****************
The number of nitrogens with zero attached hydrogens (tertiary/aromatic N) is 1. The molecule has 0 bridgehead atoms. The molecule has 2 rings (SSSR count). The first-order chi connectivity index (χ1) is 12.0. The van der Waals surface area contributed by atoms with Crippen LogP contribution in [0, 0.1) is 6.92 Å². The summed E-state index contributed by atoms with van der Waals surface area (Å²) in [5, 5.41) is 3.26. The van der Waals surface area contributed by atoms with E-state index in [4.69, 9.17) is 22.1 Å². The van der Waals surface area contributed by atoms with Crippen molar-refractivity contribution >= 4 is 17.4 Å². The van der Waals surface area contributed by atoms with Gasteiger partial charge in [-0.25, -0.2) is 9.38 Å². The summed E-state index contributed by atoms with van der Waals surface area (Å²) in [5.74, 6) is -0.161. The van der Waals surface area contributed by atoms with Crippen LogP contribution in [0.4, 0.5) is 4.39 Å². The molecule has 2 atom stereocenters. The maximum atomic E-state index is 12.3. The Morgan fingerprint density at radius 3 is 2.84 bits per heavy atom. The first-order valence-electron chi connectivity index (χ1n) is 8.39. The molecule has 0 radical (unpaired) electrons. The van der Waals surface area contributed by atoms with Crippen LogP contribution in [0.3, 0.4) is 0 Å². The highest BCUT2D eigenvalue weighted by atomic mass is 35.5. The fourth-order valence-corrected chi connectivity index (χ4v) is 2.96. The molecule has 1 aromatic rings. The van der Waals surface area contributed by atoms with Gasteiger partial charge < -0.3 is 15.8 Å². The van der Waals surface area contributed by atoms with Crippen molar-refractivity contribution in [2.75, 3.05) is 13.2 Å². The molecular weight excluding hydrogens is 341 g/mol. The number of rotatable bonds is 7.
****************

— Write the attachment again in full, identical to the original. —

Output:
The number of nitrogens with zero attached hydrogens (tertiary/aromatic N) is 1. The molecule has 0 bridgehead atoms. The molecule has 2 rings (SSSR count). The first-order chi connectivity index (χ1) is 12.0. The van der Waals surface area contributed by atoms with Crippen LogP contribution in [0, 0.1) is 6.92 Å². The summed E-state index contributed by atoms with van der Waals surface area (Å²) in [5, 5.41) is 3.26. The van der Waals surface area contributed by atoms with E-state index in [4.69, 9.17) is 22.1 Å². The van der Waals surface area contributed by atoms with Crippen molar-refractivity contribution >= 4 is 17.4 Å². The van der Waals surface area contributed by atoms with Gasteiger partial charge in [-0.25, -0.2) is 9.38 Å². The summed E-state index contributed by atoms with van der Waals surface area (Å²) in [5.74, 6) is -0.161. The van der Waals surface area contributed by atoms with Crippen LogP contribution in [0.4, 0.5) is 4.39 Å². The molecule has 2 atom stereocenters. The maximum atomic E-state index is 12.3. The Morgan fingerprint density at radius 3 is 2.84 bits per heavy atom. The first-order valence-electron chi connectivity index (χ1n) is 8.39. The molecule has 0 radical (unpaired) electrons. The van der Waals surface area contributed by atoms with Crippen LogP contribution in [0.3, 0.4) is 0 Å². The highest BCUT2D eigenvalue weighted by atomic mass is 35.5. The fourth-order valence-corrected chi connectivity index (χ4v) is 2.96. The molecule has 1 aromatic rings. The van der Waals surface area contributed by atoms with Gasteiger partial charge < -0.3 is 15.8 Å². The van der Waals surface area contributed by atoms with Crippen molar-refractivity contribution in [2.75, 3.05) is 13.2 Å². The molecular weight excluding hydrogens is 341 g/mol. The number of rotatable bonds is 7.